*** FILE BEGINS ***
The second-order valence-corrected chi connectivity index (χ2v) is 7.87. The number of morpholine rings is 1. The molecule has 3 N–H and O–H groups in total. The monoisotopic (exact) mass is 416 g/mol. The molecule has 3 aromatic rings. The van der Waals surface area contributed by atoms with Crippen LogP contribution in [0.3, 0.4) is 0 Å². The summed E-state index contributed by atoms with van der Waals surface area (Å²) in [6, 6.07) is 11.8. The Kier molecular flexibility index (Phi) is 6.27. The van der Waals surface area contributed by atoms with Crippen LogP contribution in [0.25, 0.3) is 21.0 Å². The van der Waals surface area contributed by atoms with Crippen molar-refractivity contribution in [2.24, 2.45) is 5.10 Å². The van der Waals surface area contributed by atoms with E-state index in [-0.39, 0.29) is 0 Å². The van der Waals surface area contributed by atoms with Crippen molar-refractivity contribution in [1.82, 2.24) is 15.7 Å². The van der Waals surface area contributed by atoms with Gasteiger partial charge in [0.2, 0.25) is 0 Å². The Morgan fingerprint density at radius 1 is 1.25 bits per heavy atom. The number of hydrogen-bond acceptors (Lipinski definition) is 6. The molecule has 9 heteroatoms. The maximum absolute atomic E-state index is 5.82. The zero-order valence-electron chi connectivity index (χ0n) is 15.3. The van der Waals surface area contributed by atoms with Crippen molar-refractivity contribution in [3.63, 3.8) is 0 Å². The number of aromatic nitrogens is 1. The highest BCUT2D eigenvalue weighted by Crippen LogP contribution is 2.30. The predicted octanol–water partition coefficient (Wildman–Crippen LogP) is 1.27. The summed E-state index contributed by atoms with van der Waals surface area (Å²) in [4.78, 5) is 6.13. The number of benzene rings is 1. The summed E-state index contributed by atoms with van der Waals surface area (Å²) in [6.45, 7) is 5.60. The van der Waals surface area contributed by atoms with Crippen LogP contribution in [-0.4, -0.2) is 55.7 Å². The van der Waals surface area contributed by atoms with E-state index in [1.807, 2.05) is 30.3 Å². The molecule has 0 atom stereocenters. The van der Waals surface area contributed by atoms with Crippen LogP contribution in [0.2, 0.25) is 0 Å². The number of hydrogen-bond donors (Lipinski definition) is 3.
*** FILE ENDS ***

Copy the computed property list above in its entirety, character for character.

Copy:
The second-order valence-corrected chi connectivity index (χ2v) is 7.87. The number of morpholine rings is 1. The molecule has 3 N–H and O–H groups in total. The monoisotopic (exact) mass is 416 g/mol. The molecule has 3 aromatic rings. The van der Waals surface area contributed by atoms with Crippen LogP contribution in [0.3, 0.4) is 0 Å². The summed E-state index contributed by atoms with van der Waals surface area (Å²) in [6, 6.07) is 11.8. The Kier molecular flexibility index (Phi) is 6.27. The van der Waals surface area contributed by atoms with Crippen LogP contribution in [0.25, 0.3) is 21.0 Å². The van der Waals surface area contributed by atoms with Crippen molar-refractivity contribution in [2.24, 2.45) is 5.10 Å². The van der Waals surface area contributed by atoms with E-state index in [-0.39, 0.29) is 0 Å². The van der Waals surface area contributed by atoms with Crippen molar-refractivity contribution in [1.82, 2.24) is 15.7 Å². The van der Waals surface area contributed by atoms with Gasteiger partial charge in [0.2, 0.25) is 0 Å². The Morgan fingerprint density at radius 1 is 1.25 bits per heavy atom. The number of hydrogen-bond acceptors (Lipinski definition) is 6. The molecule has 9 heteroatoms. The maximum absolute atomic E-state index is 5.82. The zero-order valence-electron chi connectivity index (χ0n) is 15.3. The van der Waals surface area contributed by atoms with Crippen molar-refractivity contribution in [3.63, 3.8) is 0 Å². The number of aromatic nitrogens is 1. The highest BCUT2D eigenvalue weighted by Crippen LogP contribution is 2.30. The predicted octanol–water partition coefficient (Wildman–Crippen LogP) is 1.27. The summed E-state index contributed by atoms with van der Waals surface area (Å²) in [4.78, 5) is 6.13. The number of benzene rings is 1. The summed E-state index contributed by atoms with van der Waals surface area (Å²) in [6.45, 7) is 5.60. The van der Waals surface area contributed by atoms with Crippen LogP contribution in [-0.4, -0.2) is 55.7 Å². The van der Waals surface area contributed by atoms with E-state index in [1.807, 2.05) is 30.3 Å². The molecule has 0 atom stereocenters. The van der Waals surface area contributed by atoms with Crippen LogP contribution in [0.2, 0.25) is 0 Å². The number of hydrogen-bond donors (Lipinski definition) is 3.